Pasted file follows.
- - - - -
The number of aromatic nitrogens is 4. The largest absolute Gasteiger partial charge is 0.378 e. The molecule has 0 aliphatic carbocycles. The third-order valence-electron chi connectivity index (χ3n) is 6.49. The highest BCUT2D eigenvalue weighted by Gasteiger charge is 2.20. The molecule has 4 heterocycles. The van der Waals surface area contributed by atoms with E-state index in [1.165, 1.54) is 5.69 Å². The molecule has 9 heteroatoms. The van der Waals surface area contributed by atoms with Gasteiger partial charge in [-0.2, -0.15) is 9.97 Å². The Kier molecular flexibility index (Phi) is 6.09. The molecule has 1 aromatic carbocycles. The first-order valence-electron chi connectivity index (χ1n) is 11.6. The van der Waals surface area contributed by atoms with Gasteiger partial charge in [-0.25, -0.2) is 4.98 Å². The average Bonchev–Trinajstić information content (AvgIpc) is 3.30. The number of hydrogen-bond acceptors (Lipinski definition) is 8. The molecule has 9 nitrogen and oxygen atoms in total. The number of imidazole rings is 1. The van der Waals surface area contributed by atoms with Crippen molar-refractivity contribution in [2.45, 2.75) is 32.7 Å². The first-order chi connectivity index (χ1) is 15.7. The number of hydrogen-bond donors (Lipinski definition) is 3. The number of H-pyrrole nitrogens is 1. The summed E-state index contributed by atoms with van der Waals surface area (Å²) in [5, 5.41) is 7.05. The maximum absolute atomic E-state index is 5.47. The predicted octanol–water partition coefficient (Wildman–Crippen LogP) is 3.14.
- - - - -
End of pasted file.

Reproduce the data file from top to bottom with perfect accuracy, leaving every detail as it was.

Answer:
The number of aromatic nitrogens is 4. The largest absolute Gasteiger partial charge is 0.378 e. The molecule has 0 aliphatic carbocycles. The third-order valence-electron chi connectivity index (χ3n) is 6.49. The highest BCUT2D eigenvalue weighted by Gasteiger charge is 2.20. The molecule has 4 heterocycles. The van der Waals surface area contributed by atoms with E-state index in [1.165, 1.54) is 5.69 Å². The molecule has 9 heteroatoms. The van der Waals surface area contributed by atoms with Gasteiger partial charge in [-0.2, -0.15) is 9.97 Å². The Kier molecular flexibility index (Phi) is 6.09. The molecule has 1 aromatic carbocycles. The first-order valence-electron chi connectivity index (χ1n) is 11.6. The van der Waals surface area contributed by atoms with Gasteiger partial charge in [-0.25, -0.2) is 4.98 Å². The average Bonchev–Trinajstić information content (AvgIpc) is 3.30. The number of hydrogen-bond acceptors (Lipinski definition) is 8. The molecule has 9 nitrogen and oxygen atoms in total. The number of imidazole rings is 1. The van der Waals surface area contributed by atoms with Crippen molar-refractivity contribution in [2.45, 2.75) is 32.7 Å². The first-order chi connectivity index (χ1) is 15.7. The number of hydrogen-bond donors (Lipinski definition) is 3. The number of H-pyrrole nitrogens is 1. The summed E-state index contributed by atoms with van der Waals surface area (Å²) in [5, 5.41) is 7.05. The maximum absolute atomic E-state index is 5.47. The predicted octanol–water partition coefficient (Wildman–Crippen LogP) is 3.14.